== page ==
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Fine-Tune Your Footwork With Daniel Woirin

Fine-Tune Your Footwork With Daniel Woirin

 

Head Muay Thai coach at the legendary Black House MMA Gym, Coach Daniel Woirin has helped shape some of the world's most elite MMA fighters. Fighters such as Anderson Silva, Lyoto Machida, Antonio Rodrigo Nogueira and Pedro Rizzo have all trained at Black House. Here, Coach Daniel Woirin will share some of the skills he teaches to his fighters! To be an elite fighter you need to be able to make angles and counter your opponents advances. Here, Coach Woirin will show you how to properly pivot so you can get to their side and counter them with combinations of your own!

 

 

Using a pivot to avoid a head on collision with your opponent is an advanced skill. Many people are tough and can meet opposition head on and collide with the opponent to see who the stronger, tougher fighter is, but as you get more advanced and your opponents get more advanced you start to find the value in not taking and trading damage head on because at a high level everyone is tough and can end fights quickly if given the opportunity. Being able to pivot allows you to avoid your opponent where they are strong and make an angle on them to attack them where they are weak (the sides and behind them). 


To start, Coach Woirin wants you to get into your stance. Coach Woirin assumes a traditional orthodox stance (meaning his left leg is in the front and his right leg is in the back). From his orthodox stance, Coach Woirin will take a step with his lead leg to the left, planting the ball of his foot into the mat and pivoting on that leg so bring his right leg behind him. So if Daniel is facing North, he will take a step with his left foot West and pivot on his foot so his right leg swings around behind him so Daniel is now facing East, still in his orthodox stance. 

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If Coach Woirin needs to pivot the other way he will do the exact opposite. Coach Woirin steps with his rear leg to the right and pivots his lead leg around to the back, now assuming a southpaw stance (meaning his right leg is now in the front and his left leg is now in the back). Starting with facing North, Coach Woirin steps with his rear leg to the East, pivots on his foot so he can bring his lead leg behind him, facing West now in a southpaw stance. When doing your pivot Coach Woirin tries to make it quick, he wants it to be 1, 2 movement. 


Coach Daniel Woirin then shows how to practice this with a partner. Both people will assume an orthodox stance for this drill. As Coach Woirin’s partner steps forward to attack, Daniel will do his pivot we just practiced without a partner. Lead leg steps left, right leg trails behind so now Daniel had an angle on his opponent still in his orthodox stance. Coach Woirin will then do the same thing on the other side except now his rear leg steps first, lead leg travels behind and he now has an angle on the opponent but this time in his southpaw stance.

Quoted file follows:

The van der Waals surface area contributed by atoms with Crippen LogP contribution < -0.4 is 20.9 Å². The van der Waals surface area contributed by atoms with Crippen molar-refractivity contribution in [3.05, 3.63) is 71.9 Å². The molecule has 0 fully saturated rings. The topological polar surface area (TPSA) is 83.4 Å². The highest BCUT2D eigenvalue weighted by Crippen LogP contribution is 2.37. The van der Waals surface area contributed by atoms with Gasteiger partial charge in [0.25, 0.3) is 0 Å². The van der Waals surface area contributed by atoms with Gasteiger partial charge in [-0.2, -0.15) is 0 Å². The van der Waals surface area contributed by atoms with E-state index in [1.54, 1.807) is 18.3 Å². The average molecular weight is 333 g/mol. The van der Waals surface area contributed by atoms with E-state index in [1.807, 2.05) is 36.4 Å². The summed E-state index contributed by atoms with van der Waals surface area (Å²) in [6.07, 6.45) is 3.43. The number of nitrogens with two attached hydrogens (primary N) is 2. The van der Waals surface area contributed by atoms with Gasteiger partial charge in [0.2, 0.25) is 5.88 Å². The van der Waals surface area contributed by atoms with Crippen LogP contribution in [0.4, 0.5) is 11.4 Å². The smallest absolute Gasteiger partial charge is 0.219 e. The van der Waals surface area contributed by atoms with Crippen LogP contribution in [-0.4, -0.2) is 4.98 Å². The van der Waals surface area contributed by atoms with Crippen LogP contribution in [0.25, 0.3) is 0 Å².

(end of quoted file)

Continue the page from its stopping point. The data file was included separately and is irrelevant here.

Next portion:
Now that you can pivot around the opponent you must counter attack. It is not enough to just avoid them, you have to attack back at some point if you want to win the fight. As Coach Woirin pivots around the opponent he reaches his lead arm out to touch the opponent's head with a stiff arm. This stiff arm allows Daniel to control the opponent and lets him know what kind of range he is at, it is like an antennae probing and relaying information back to Coach Woirin. 


Once Coach Woirin has practiced pivoting off to the side and touching his partner with his stiff arm a couple of times, Coach Woirin will look to use that stiff arms touch and find the range for his rear straight punch. When Daniel pivots he reaches out his stiff arm while he simultaneously makes his first step, Coach Woirin lands in his stance with his rear hand glued to his head still in his guard, ready to fire the straight punch. 


Notice when Coach Woirin makes his second step during the pivot, he loads his weight into the back leg. By loading the weight into his back leg he can then drive off of that leg shifting his weight from rear leg to front leg to power his rear straight, regardless of his stance he can do this from pivoting either way into an orthodox or southpaw stance. Coach Woirin says that when he feels pressure in that back leg he knows he can explode off of it into his strike. Using this same idea, Coach Woirin can do his pivot, make his angle, load the weight into his back leg and this time instead of firing off his rear hand, Daniel instead throws a rear leg roundhouse kick to the leg, body or head. Notice that even though Coach Woirin is now throwing a kick he is still posting his land hand stiff arm out to the opponent to find his range. 


Lastly, Coach Daniel Woirin shows that you can throw combos and not just single strikes after you pivot. The possibilities are endless and it really comes down to your preferred combinations. Coach Woirin demonstrates a rear throw away straight punch into his rear leg roundhouse kick as an option. Another option he shows is a rear leg kick, reloads his rear hand for a straight punch then finishes with a rear leg head kick. A final option Coach Woirin shows is a rear knee after you pivot. The options are endless and you decide what works best for you!

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